Archival formalin-fixed, paraffin-embedded tumor tissues were available for 35 of the 119 patients and ER, PR, and HER2 status were repeated via IHC for this subset of patients. Among these 35 patients, both primary breast tumor tissue and brain metastases tissue were available in the UNC Surgical Pathology Archives or Tissue Procurement Facility for 14 patients (matched pairs); brain metastases tissue was available for only 18 patients and primary breast tumor tissue was available for only 3 patients. Approval to study clinically annotated, deidentified tissues was obtained from the UNC IRB.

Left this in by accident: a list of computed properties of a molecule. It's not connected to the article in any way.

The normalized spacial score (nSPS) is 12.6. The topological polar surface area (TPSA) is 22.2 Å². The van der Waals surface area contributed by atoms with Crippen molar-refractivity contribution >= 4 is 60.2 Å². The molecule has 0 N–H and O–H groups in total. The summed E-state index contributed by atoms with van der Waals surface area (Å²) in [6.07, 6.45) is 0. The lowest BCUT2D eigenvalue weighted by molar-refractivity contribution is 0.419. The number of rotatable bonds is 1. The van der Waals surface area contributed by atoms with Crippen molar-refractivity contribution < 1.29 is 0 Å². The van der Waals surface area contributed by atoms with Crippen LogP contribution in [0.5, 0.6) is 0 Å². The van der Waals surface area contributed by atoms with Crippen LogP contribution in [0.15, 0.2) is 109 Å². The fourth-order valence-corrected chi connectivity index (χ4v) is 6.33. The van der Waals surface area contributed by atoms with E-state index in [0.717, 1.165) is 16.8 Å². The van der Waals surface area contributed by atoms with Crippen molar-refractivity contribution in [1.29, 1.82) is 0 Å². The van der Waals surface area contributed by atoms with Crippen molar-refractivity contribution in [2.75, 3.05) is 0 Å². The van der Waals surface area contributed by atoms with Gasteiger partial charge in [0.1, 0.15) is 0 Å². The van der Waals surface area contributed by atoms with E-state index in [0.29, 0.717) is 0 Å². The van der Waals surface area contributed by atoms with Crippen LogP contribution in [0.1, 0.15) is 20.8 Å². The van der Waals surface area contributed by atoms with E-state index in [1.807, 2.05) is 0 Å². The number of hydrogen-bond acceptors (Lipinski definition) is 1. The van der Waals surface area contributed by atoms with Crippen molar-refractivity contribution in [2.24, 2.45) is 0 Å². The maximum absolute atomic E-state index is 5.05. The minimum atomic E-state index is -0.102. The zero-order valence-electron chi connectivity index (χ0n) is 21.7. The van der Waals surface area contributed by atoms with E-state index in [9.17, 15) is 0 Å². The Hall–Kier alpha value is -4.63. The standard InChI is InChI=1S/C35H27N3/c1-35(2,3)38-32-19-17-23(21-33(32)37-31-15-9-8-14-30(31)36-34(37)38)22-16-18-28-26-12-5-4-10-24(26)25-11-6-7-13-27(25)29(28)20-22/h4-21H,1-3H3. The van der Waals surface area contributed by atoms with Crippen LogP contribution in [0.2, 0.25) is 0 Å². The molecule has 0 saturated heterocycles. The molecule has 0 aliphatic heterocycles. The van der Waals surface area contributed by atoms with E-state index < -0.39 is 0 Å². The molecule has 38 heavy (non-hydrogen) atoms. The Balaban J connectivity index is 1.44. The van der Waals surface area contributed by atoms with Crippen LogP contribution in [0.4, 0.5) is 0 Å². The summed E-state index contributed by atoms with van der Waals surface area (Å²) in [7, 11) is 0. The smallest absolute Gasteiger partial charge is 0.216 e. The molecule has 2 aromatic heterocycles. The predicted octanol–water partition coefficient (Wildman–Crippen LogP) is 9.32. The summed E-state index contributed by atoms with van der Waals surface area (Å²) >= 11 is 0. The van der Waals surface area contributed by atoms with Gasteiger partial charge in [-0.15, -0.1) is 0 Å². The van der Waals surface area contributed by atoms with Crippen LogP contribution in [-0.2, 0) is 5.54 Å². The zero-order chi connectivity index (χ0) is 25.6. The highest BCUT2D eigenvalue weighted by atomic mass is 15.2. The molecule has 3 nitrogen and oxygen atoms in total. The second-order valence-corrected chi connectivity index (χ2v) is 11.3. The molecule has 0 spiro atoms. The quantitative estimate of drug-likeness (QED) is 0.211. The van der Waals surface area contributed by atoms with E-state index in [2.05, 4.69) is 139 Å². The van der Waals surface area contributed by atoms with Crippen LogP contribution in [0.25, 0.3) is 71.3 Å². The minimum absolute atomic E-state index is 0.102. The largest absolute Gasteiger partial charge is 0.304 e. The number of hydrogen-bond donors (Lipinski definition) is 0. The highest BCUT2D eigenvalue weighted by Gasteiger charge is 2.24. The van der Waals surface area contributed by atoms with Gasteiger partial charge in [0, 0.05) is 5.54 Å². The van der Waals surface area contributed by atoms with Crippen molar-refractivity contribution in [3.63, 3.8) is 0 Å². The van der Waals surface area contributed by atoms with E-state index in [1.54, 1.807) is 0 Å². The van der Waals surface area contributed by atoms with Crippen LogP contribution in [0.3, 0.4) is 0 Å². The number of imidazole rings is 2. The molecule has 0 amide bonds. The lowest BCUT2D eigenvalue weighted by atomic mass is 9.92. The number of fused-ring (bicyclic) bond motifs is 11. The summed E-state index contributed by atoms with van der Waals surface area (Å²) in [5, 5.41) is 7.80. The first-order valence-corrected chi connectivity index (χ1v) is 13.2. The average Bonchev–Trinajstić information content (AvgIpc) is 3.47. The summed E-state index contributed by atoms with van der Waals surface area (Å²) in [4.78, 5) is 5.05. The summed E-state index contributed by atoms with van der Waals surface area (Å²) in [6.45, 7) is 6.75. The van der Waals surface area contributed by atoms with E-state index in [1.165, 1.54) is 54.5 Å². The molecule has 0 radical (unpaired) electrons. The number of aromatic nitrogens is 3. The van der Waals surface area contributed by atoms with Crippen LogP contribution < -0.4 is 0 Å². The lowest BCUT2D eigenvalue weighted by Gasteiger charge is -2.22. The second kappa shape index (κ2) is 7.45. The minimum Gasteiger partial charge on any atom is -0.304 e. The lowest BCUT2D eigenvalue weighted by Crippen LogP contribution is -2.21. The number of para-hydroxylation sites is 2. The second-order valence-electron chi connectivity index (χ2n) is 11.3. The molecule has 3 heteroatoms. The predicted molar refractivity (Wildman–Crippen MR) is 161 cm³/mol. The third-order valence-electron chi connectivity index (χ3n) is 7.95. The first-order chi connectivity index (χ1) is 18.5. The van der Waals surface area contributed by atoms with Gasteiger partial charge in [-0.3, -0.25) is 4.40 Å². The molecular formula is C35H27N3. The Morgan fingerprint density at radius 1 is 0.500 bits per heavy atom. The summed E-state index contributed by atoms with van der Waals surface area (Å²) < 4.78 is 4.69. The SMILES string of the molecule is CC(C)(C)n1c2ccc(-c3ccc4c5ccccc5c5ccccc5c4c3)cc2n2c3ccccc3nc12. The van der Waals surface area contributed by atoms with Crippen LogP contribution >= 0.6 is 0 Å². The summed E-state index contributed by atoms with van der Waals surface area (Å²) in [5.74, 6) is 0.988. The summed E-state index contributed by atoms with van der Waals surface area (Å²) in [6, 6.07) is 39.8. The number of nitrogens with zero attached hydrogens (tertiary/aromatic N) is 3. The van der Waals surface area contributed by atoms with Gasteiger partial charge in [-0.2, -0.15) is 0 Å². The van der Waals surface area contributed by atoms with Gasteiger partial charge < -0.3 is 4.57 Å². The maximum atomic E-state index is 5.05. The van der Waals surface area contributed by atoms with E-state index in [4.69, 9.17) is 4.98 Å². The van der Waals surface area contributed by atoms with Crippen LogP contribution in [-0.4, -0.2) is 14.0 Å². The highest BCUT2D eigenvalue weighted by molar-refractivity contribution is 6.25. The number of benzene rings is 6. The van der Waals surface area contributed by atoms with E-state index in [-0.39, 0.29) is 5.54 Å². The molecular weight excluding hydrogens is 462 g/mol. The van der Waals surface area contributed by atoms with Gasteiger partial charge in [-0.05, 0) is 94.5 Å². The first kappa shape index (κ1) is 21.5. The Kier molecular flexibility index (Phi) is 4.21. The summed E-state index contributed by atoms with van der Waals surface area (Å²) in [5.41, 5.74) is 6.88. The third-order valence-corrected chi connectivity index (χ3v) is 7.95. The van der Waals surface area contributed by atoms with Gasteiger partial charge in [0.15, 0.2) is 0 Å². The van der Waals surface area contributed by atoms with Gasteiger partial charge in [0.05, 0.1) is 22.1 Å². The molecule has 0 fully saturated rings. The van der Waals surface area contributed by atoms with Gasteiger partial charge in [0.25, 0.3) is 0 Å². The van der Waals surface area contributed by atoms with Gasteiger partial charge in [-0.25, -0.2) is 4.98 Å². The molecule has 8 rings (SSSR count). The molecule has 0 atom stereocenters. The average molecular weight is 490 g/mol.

IHC studies were performed on 5-μm formalin-fixed, paraffin-embedded tissue sections on coated glass slides. A sequential IHC assay was performed on the Dako Autostainer platform (DakoCytomation, Carpinteria, Calif). Respective monoclonal antibodies were applied for 30 to 60 minutes (with the exception of HER2, which was incubated overnight at 4°C). Detection was completed by incubating with a biotinylated link. An avidin-biotin complex (Vectastain Elite Kit 6102; Vector, Burlingame, Calif) was applied followed by diaminobenzidine (Innovex NB314SB; Innovex Biosciences, Richmond, Calif) chromogen for nuclear localized antibodies (ER and PR) and Vector SG Substrate SK-4700 (Vector Laboratories, Burlingame, Calif) for the membrane-localized antibodies (HER2). Signal contrast was maximized by counterstaining in hematoxylin (DakoCytomation Mayer hematoxylin S3309), rinsing in deionized water, and placement in a bluing solution (Richard-Allan Scientific 7301; Richard-Allan Scientific, Kalamazoo, Mich) for the nuclear antibodies (ER and PR) and Vector Nuclear Fast Red H3403 for HER2. The following primary antibodies and dilutions were used: ER: clone 1D5, 1:50 dilution (Dako); PR: clone 16, 1:70 dilution (Vision BioSystems, Norwell, Mass); and HER2: clone CB11, 1:100 dilution (BioGenex, San Ramon, Calif). For each antibody, primary breast tumor tissue was used as a positive control.